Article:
Of course, investors have many alternatives to investing in venture capital funds. Among them are funds, bonds and shares of liquid companies in any sector. The returns on investments in these segments are often higher than venture capital investments if we're talking about fairly short-term investments. In investments in liquid assets, you get more flexibility in both the size of the investment and risk management, while in private investments, you tend to have much less flexibility and often face crises of a different nature.
For serial successful investments in the venture capital market, you need to have a set of extraordinary abilities and accumulate a lot of baggage of mistakes and knowledge. This also applies to startup founders and investors if they want their investments to "shoot out" more than 10-50% of the time (depending on the stage) and overlap failed investments by a margin. Entrepreneurs and investors are trying to discount the emotional background and often irrational workings of consciousness, evaluation and perception and increasingly rely on data in their decisions. Systematic success is achieved by those with an effective "hybrid" combining data, experience, and intuition in their heads. True, "training" in the venture market is expensive: instead of an MBA in a top business school for a year or two with a guaranteed "crust" and graduation photo - years of trial and error, unclear prospects, and no one promises a diploma. All in all, for the average educated person who does not grab the stars from the sky, the venture capital market is a disgusting and for most unacceptable scenario.
Let's take the 100% (in theory!) probability of success of the born company and subtract the chances of success with spoilage of each "ingredient" (let's take only the basic ones: idea, business model, market, founders, team, investors) and see what probability of success we come up with:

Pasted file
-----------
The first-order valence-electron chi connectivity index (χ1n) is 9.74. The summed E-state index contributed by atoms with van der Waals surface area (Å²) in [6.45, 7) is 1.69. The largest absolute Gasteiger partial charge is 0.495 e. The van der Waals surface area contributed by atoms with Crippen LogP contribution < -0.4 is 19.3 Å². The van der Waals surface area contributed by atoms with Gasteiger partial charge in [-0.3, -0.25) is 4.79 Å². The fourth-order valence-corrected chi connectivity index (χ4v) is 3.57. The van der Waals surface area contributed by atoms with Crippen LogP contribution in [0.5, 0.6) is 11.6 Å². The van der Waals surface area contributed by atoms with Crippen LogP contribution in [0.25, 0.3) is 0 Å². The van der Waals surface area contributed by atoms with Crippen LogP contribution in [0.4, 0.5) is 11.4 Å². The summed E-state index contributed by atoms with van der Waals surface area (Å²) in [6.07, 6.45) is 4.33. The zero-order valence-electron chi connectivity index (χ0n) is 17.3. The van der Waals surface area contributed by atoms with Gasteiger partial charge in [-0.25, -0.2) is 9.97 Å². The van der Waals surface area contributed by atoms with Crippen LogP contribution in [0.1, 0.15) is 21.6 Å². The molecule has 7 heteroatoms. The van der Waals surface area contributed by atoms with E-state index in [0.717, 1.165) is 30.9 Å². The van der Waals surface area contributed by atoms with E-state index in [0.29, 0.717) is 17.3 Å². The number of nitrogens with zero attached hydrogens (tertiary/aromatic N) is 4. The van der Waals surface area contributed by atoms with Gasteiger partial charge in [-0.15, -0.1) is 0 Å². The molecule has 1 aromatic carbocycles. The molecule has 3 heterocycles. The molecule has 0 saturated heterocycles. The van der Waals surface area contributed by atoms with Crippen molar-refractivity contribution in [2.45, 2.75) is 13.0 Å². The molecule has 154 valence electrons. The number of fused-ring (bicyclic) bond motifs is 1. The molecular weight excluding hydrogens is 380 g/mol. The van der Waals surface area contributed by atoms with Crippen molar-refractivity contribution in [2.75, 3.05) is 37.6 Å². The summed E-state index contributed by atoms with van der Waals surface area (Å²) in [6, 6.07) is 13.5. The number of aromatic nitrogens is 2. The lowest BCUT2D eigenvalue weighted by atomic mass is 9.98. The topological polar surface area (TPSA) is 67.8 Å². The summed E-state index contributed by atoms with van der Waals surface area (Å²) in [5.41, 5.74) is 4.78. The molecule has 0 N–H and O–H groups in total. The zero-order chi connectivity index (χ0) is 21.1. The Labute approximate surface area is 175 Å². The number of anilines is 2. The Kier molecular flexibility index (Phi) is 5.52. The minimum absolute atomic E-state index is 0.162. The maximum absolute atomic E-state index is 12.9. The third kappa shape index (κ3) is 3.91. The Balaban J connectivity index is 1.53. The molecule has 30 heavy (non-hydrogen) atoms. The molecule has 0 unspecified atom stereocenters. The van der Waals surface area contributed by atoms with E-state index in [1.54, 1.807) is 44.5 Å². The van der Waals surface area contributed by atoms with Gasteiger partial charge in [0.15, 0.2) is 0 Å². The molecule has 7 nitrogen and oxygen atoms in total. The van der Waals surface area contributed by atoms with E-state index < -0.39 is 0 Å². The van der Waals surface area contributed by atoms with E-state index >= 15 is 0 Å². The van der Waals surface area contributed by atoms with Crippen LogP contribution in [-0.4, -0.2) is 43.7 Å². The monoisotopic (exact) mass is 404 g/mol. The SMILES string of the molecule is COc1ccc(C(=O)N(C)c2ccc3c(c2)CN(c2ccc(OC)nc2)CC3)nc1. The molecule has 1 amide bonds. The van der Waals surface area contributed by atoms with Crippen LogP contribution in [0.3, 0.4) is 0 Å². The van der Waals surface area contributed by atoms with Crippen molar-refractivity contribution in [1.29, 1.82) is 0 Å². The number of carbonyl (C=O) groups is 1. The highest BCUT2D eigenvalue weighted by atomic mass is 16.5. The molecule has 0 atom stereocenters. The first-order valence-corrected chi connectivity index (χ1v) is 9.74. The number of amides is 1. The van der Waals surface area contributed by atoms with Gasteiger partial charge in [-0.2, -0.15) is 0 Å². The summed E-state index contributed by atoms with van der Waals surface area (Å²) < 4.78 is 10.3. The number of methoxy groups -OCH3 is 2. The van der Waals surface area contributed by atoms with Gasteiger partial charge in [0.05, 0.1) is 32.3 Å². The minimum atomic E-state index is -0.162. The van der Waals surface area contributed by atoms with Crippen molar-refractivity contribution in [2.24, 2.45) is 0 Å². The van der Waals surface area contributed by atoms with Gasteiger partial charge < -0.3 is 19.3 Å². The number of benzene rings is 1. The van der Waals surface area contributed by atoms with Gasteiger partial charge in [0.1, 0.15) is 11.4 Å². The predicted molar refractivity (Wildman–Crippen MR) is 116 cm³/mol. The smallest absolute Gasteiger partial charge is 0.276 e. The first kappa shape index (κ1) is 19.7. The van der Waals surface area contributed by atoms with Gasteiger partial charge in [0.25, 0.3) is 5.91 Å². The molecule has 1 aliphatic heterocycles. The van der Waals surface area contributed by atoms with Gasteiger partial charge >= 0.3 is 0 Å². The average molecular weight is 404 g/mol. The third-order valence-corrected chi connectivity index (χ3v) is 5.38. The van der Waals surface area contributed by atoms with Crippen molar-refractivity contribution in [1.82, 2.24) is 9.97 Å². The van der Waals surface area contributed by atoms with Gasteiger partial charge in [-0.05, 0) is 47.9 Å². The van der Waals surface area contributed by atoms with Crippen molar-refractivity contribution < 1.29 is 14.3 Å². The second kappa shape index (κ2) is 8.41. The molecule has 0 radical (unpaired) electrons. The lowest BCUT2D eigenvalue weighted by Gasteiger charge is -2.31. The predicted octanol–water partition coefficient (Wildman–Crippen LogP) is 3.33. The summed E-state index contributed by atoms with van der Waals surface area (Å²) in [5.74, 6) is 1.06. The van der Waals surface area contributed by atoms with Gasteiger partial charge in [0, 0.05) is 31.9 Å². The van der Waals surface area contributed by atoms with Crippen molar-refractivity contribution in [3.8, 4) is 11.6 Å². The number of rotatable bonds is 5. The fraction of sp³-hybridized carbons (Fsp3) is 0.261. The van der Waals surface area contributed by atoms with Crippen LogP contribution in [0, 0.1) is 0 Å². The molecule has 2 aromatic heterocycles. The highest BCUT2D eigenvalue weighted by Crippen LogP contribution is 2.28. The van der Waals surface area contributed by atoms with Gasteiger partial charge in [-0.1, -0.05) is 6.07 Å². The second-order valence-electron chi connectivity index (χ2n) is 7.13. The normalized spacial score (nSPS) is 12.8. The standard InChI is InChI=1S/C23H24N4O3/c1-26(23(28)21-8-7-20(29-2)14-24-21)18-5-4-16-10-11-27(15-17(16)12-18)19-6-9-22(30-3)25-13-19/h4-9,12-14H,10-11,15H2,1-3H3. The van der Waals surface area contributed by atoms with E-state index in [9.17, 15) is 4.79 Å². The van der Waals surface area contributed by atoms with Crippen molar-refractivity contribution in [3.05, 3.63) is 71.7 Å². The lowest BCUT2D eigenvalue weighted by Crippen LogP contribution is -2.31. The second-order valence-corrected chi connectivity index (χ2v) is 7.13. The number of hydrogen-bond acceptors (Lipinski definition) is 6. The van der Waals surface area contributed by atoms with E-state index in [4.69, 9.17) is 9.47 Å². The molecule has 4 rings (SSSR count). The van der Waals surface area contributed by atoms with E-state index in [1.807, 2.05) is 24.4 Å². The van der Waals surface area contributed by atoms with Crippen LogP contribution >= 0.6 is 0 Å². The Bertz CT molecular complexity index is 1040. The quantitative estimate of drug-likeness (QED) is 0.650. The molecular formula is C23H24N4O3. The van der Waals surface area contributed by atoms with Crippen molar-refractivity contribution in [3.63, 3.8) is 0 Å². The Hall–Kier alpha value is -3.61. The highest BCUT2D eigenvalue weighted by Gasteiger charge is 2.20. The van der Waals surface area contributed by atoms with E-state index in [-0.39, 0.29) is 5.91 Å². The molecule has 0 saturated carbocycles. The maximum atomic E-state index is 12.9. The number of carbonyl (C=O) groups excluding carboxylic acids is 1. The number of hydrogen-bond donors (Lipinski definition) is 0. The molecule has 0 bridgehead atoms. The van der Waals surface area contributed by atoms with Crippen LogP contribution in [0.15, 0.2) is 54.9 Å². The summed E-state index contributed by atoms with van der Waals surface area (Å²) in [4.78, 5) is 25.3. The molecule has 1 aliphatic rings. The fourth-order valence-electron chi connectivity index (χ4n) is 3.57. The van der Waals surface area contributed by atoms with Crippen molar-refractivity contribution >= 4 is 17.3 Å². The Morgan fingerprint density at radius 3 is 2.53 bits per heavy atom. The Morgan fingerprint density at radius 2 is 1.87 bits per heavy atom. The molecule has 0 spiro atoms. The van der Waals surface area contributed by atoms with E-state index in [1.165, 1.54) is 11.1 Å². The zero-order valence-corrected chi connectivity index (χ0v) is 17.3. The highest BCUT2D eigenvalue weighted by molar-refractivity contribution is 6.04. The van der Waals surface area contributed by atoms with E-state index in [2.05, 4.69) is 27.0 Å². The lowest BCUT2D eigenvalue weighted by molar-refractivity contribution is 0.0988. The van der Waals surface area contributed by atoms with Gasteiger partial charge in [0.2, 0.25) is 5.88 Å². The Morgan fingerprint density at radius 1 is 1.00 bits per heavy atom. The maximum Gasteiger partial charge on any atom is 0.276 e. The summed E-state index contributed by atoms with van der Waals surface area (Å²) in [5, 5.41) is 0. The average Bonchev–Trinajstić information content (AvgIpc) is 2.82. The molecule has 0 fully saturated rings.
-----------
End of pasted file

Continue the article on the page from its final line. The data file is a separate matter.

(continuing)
What's the bottom line? We got a 3% chance of success in the baseline scenario for a typical startup. That being said, you have to remember: the odds can be "zero" because of every component of the new business we're considering, and it can happen at the startup as well as along the way. And the probabilities overlap, so the real chances of success can hardly be estimated at more than 1%. Let's add to this all sorts of force majeure, country risks, changes in the investment climate, the likelihood of personal problems for key people in the company. Remember that the market may not be ready for a product or service, so one cannot ignore the time factor and the fact that many technological trends and global trends in changing consumption habits should converge at one point. Only the real experience of entrepreneurs, the effectiveness of the business, the established connections, the willingness to do business to the end and not to give up can increase the chances of success. But such cases are still rare-"debutantes" in the startup market far outnumber the few truly successful serial entrepreneurs.
Next time you read about the 1% of startups that made it to big sales and brought investors a high ROI, don't be surprised - the number is legitimate. But without entrepreneurs and venture capitalists, there would be no world as we know it today, and the influence of these people in an increasingly innovation and efficiency-driven economy is only growing. It's a crazy world of crazy people. Not everyone can take it, but it never gets boring.